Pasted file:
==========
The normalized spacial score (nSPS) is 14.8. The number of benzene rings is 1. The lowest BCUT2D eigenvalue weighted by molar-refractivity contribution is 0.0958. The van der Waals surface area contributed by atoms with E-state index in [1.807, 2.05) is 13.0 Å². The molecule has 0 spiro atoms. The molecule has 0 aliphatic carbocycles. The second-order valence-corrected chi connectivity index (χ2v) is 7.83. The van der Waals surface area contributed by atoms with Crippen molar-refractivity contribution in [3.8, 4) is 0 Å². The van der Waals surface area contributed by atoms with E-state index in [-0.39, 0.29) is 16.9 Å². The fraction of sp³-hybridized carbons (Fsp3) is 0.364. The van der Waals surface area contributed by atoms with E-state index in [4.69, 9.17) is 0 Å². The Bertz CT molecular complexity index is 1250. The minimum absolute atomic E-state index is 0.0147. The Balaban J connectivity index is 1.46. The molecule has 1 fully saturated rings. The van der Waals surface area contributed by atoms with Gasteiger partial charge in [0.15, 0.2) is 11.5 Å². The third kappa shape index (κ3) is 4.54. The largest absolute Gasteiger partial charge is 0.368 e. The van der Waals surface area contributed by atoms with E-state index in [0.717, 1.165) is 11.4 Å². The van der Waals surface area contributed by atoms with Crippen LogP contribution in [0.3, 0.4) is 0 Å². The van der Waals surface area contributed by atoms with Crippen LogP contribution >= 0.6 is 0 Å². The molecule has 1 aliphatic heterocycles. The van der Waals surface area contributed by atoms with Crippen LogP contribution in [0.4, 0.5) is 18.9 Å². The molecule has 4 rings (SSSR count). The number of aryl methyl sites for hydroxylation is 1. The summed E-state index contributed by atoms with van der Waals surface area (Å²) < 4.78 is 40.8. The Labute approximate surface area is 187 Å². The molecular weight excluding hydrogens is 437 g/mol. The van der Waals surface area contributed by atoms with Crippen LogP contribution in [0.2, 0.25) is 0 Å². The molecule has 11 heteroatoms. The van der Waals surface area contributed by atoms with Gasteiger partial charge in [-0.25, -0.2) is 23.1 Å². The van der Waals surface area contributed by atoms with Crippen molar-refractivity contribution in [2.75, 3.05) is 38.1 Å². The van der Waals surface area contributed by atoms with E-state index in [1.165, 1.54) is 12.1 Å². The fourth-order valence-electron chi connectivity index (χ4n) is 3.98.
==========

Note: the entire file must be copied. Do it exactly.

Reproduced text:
The normalized spacial score (nSPS) is 14.8. The number of benzene rings is 1. The lowest BCUT2D eigenvalue weighted by molar-refractivity contribution is 0.0958. The van der Waals surface area contributed by atoms with E-state index in [1.807, 2.05) is 13.0 Å². The molecule has 0 spiro atoms. The molecule has 0 aliphatic carbocycles. The second-order valence-corrected chi connectivity index (χ2v) is 7.83. The van der Waals surface area contributed by atoms with Crippen molar-refractivity contribution in [3.8, 4) is 0 Å². The van der Waals surface area contributed by atoms with E-state index in [-0.39, 0.29) is 16.9 Å². The fraction of sp³-hybridized carbons (Fsp3) is 0.364. The van der Waals surface area contributed by atoms with E-state index in [4.69, 9.17) is 0 Å². The Bertz CT molecular complexity index is 1250. The minimum absolute atomic E-state index is 0.0147. The Balaban J connectivity index is 1.46. The molecule has 1 fully saturated rings. The van der Waals surface area contributed by atoms with Gasteiger partial charge in [0.15, 0.2) is 11.5 Å². The third kappa shape index (κ3) is 4.54. The largest absolute Gasteiger partial charge is 0.368 e. The van der Waals surface area contributed by atoms with E-state index in [0.717, 1.165) is 11.4 Å². The van der Waals surface area contributed by atoms with Crippen LogP contribution in [0.3, 0.4) is 0 Å². The van der Waals surface area contributed by atoms with Crippen LogP contribution >= 0.6 is 0 Å². The molecule has 1 aliphatic heterocycles. The van der Waals surface area contributed by atoms with Crippen LogP contribution in [0.4, 0.5) is 18.9 Å². The molecule has 4 rings (SSSR count). The number of aryl methyl sites for hydroxylation is 1. The summed E-state index contributed by atoms with van der Waals surface area (Å²) < 4.78 is 40.8. The Labute approximate surface area is 187 Å². The molecular weight excluding hydrogens is 437 g/mol. The van der Waals surface area contributed by atoms with Crippen LogP contribution in [0.2, 0.25) is 0 Å². The molecule has 11 heteroatoms. The van der Waals surface area contributed by atoms with Gasteiger partial charge in [-0.25, -0.2) is 23.1 Å². The van der Waals surface area contributed by atoms with Crippen molar-refractivity contribution in [2.75, 3.05) is 38.1 Å². The van der Waals surface area contributed by atoms with E-state index in [1.165, 1.54) is 12.1 Å². The fourth-order valence-electron chi connectivity index (χ4n) is 3.98.